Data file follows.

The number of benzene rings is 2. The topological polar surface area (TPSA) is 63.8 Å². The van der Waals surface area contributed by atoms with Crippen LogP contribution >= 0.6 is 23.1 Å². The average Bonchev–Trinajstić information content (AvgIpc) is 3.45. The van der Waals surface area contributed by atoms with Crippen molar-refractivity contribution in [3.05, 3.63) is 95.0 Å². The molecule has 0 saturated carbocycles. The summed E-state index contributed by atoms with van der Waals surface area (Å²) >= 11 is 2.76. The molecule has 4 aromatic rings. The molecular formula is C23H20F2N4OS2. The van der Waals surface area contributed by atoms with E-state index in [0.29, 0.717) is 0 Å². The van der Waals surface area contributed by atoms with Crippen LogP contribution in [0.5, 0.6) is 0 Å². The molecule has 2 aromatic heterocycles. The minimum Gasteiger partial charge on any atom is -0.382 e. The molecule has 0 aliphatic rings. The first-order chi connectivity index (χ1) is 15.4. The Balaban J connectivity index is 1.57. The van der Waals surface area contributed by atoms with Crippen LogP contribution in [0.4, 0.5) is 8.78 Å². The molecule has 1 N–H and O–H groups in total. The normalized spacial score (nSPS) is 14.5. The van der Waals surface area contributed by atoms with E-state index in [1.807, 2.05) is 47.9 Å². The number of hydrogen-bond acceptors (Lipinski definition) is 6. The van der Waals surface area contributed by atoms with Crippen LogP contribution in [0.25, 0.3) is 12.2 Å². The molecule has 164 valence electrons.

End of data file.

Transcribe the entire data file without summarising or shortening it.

The number of benzene rings is 2. The topological polar surface area (TPSA) is 63.8 Å². The van der Waals surface area contributed by atoms with Crippen LogP contribution >= 0.6 is 23.1 Å². The average Bonchev–Trinajstić information content (AvgIpc) is 3.45. The van der Waals surface area contributed by atoms with Crippen molar-refractivity contribution in [3.05, 3.63) is 95.0 Å². The molecule has 0 saturated carbocycles. The summed E-state index contributed by atoms with van der Waals surface area (Å²) >= 11 is 2.76. The molecule has 4 aromatic rings. The molecular formula is C23H20F2N4OS2. The van der Waals surface area contributed by atoms with E-state index in [0.29, 0.717) is 0 Å². The van der Waals surface area contributed by atoms with Crippen LogP contribution in [0.5, 0.6) is 0 Å². The molecule has 2 aromatic heterocycles. The minimum Gasteiger partial charge on any atom is -0.382 e. The molecule has 0 aliphatic rings. The first-order chi connectivity index (χ1) is 15.4. The Balaban J connectivity index is 1.57. The van der Waals surface area contributed by atoms with Crippen LogP contribution in [0.4, 0.5) is 8.78 Å². The molecule has 1 N–H and O–H groups in total. The normalized spacial score (nSPS) is 14.5. The van der Waals surface area contributed by atoms with E-state index in [1.807, 2.05) is 47.9 Å². The number of hydrogen-bond acceptors (Lipinski definition) is 6. The van der Waals surface area contributed by atoms with Crippen LogP contribution in [0.25, 0.3) is 12.2 Å². The molecule has 164 valence electrons.